February 18, 2007

Can photographers be plagiarists?

That’s the subject of an interesting illustrated essay on Slate this week.  A father/son team of photographers has been accused of ripping off the work of another shooter–apparently after first calling him for advice on vantage points, film, etc.  The essay talks about ways photographers have played off & riffed on one another’s work over the years, even to the point of reproducing it wholesale (e.g. Sherrie Levine photographing Walker Evans’ famous Depression-era prints–making her an "appropriation artist").  At what point does homage cross the line?  It’s interesting food for thought.

Side note: I do have to ask what, exactly, makes this photo so special?  Maybe if I weren’t totally insecure about what I shoot, I could let this go, but…  I’d like to be enlightened about why a photo like this one is considered gallery-worthy.  It makes me think of that empty plinth getting mistaken for the actual artwork.

Posted by John Nack at 9:07 AM on February 18, 2007

Comments

  • John Harrington — 10:22 AM on February 18, 2007

    John —
    One of the fundamental keys of any great image, is “where does your eye travel to”. If your eye enters the image and rests on a hotspot, or can’t figure out where to go, or worse, enters the image and then follows a visual trail right back out of the image, then that’s a problem.
    The thing about this otherwise prosaic image is how your eye travels. Your eye travels into the image from the lower left, via one of the two roadways, and then swirls around in the middle, causing you to fixate – and want to fixate – on the circulation of the roadway.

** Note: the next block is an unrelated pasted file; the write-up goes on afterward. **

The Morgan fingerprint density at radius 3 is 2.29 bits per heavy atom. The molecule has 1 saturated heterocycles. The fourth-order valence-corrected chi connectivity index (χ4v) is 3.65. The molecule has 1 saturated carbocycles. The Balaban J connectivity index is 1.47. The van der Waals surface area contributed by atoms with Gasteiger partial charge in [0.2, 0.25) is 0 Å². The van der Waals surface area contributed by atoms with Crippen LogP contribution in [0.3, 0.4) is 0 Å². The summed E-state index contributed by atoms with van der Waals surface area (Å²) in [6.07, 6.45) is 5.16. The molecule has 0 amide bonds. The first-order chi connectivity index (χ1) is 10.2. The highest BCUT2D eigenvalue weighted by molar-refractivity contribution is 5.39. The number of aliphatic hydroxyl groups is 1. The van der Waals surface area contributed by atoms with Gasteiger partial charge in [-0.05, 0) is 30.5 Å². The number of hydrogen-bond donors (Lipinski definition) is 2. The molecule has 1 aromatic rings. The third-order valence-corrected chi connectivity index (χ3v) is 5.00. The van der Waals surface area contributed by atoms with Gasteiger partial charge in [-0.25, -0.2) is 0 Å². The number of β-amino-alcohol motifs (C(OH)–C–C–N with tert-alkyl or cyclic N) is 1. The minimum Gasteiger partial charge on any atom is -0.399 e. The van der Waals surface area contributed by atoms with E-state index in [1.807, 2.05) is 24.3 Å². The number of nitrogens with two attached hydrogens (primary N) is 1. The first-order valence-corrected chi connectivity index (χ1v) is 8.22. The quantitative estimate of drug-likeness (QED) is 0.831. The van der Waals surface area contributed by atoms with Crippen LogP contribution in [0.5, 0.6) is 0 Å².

Because it’s overcast, and because of the brownish buildint at the point where the roadway hits the bridge whereby your eye returns downward to the spiral again, and further, because the bridge’s black line that is the roadway crossing the river is so small, and moreover, that the white suspension towers blend into the mist, there is little to distract you at the top of the frame.
    Returning to the bottom of the frame – there are little things happening, like the green building lower left that is being constructed, and the patterned crosswalks are interesting, but not distracting, and your eye again just returns to the swirl.
    Further, it’s a construction marvel that people don’t really see, so you’re also looking at it with that sense of insight/surprise.
    I do hope this gives you some insight into the mechanics of the image, and how/why it works. Lastly, it may be a part of a greater exhibit on the marvels of infrastructure, and that could be why the images is complementary to that exhibit.
    [Hey John–thanks for the analysis & feedback. I can see your points, and maybe there’s more to the photo when seen at a larger scale. I was going to link to some hummingbird photos I’d seen in NatGeo recently, but the online versions have almost none of the power of the printed ones. –J.]